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Billionaire Burkle Meets With NBA Commissioner Stern On Kings

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Steve Large Steve Large
Steve anchors the news on CBS13 on the weekends and reports during the...
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SACRAMENTO (CBS13) – Los Angeles-based billionaire Ron Burkle met with NBA Commissioner David Stern in New York on Thursday about his interest in buying the Kings, CBS13 confirmed Friday.

Burkle, part owner of the NHL’s Pittsburgh Penguins, has long been speculated as one of the “whale” investors Sacramento Mayor Kevin Johnson has been referring to in trying to line up an offer to compete with the one the Maloofs have agreed to with a Seattle group that intends to move the Kings there.

The specifics of Burkle’s meeting with Stern have not been disclosed, but USA Today and former Sacramento Bee reporter Sam Amick reported Friday that Burkle expressed to Stern his interest in the Downtown Plaza as the site for a new downtown arena. The rail yards was the proposed site for a new $391 million facility last year in a deal the Maloofs walked away from, saying it didn’t make sense for them.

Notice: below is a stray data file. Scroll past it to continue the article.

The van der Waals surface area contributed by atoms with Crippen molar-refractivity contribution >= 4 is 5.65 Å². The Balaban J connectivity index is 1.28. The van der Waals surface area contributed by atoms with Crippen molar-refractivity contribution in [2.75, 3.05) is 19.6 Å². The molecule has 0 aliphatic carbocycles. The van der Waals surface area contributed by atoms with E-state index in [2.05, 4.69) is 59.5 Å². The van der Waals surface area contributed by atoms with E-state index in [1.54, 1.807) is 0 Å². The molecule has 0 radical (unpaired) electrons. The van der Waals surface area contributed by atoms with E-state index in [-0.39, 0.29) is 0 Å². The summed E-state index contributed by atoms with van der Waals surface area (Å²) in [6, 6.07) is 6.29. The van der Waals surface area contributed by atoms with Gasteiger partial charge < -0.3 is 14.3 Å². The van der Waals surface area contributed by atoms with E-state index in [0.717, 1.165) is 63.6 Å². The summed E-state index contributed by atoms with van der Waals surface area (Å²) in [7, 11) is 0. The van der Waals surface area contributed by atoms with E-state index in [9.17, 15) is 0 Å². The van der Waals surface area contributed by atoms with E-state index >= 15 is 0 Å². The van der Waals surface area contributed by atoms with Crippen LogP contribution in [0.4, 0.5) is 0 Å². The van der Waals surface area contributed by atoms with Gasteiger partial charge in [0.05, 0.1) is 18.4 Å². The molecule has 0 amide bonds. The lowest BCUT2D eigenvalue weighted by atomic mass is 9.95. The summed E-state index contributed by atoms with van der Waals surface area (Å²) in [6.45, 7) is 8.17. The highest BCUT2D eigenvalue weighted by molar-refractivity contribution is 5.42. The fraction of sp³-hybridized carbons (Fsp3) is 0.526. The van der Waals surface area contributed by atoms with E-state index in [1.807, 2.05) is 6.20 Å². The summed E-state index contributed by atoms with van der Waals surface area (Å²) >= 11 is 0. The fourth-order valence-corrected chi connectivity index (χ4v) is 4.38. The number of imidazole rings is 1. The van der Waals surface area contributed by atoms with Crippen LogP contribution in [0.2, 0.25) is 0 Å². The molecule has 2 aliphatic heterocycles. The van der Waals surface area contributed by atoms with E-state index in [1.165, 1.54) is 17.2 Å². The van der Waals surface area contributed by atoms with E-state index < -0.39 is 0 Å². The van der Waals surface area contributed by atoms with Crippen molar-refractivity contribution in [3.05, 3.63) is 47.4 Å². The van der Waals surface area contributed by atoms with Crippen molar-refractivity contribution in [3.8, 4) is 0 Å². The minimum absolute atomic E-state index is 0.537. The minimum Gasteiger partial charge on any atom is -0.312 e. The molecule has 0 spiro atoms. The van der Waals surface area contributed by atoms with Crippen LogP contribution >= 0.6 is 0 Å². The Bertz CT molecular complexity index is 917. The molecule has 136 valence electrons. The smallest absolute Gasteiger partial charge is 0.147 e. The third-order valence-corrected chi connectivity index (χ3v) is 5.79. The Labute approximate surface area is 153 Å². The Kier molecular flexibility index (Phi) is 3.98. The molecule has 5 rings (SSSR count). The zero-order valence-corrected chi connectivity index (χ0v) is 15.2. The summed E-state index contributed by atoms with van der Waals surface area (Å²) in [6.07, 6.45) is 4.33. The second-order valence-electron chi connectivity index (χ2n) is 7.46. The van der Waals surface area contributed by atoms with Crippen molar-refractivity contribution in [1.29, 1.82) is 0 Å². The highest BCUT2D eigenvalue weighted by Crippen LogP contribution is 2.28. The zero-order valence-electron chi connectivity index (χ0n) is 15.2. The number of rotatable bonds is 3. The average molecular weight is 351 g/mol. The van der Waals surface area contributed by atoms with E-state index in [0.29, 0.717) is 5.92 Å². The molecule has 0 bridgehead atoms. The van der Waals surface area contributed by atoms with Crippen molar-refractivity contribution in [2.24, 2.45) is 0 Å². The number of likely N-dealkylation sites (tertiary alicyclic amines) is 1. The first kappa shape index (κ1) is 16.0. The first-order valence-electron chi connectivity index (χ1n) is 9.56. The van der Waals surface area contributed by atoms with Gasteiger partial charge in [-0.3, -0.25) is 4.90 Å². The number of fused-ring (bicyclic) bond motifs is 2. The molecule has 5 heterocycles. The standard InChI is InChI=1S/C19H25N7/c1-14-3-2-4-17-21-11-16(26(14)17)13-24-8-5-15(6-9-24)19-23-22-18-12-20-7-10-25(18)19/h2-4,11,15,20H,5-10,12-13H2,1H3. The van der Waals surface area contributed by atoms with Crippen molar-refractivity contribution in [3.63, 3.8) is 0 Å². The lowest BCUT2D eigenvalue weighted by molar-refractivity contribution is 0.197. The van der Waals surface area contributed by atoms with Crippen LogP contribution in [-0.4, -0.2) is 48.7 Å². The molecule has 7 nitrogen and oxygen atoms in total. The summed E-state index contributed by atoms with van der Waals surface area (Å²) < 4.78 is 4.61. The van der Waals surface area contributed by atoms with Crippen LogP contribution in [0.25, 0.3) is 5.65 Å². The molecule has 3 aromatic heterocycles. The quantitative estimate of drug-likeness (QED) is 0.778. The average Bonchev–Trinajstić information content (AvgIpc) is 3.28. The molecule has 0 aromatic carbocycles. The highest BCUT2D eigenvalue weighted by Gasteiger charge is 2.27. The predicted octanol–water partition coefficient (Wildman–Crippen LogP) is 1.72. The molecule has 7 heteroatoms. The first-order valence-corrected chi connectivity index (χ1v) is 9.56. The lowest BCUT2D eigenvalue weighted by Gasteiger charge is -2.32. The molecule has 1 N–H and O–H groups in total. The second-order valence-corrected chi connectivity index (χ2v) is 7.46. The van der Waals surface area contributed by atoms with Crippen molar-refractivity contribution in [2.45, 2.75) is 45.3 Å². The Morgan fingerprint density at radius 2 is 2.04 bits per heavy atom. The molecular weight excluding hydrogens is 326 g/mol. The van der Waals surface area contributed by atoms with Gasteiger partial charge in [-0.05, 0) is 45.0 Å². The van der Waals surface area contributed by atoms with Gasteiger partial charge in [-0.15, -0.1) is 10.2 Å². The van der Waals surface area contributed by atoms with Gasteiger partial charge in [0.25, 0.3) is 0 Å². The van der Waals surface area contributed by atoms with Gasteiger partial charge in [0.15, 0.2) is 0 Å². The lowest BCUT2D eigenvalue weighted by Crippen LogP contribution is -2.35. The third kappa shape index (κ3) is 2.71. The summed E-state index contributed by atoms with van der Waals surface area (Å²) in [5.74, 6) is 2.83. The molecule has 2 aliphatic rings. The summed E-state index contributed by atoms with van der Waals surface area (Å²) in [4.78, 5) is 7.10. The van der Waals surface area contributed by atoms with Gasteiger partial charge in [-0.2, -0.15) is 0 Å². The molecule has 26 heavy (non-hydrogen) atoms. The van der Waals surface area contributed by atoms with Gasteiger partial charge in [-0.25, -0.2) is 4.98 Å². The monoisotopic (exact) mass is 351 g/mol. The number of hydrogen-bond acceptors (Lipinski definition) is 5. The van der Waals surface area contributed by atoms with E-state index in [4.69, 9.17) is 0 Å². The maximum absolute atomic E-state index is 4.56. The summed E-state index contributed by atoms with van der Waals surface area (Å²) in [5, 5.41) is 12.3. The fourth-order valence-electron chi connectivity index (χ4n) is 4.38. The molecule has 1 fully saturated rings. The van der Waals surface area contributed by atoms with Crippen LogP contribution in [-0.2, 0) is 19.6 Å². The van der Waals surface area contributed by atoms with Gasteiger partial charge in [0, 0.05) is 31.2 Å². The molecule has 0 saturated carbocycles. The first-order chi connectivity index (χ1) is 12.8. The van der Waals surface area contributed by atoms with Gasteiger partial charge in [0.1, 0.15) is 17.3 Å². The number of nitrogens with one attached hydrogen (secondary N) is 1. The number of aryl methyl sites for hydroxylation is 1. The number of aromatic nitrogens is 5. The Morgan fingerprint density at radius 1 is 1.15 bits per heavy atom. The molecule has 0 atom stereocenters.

“Well what was really significant was the meeting lasted for two hours,” minority Kings owner Bob Cook said.

Friday’s Kings game at Sleep Train Arena could feature the former and future Seattle SuperSonics. The Sonics relocated to Oklahoma City in 2008 and changed their name to the Thunder.

There was no response from Mayor Kevin Johnson to our questions as he walked away from CBS13 cameras through a corridor inside Sleep Train Arena.

Cook was also in attendance at Friday night’s game, and is rooting for the team to stay.

He hasn’t talked to the Maloofs since they announced a deal to sell the Kings to Seattle investors.

“It was about three weeks ago and trying to set up a meeting to discuss a number of things,” said Cook.

Cook says the meetings were canceled, likely because the Maloofs were in Seattle. However, he calls the Maloofs’ ability to drive the value of the team up to $525 Million masterful.

If the NBA Board of Governors approves the sale to the Seattle group backed by hedge-fund investor Chris Hansen and Microsoft’s Steve Ballmer, the team would reclaim the Sonics nickname and play in their old home, KeyArena, while a new building is built in downtown Seattle.

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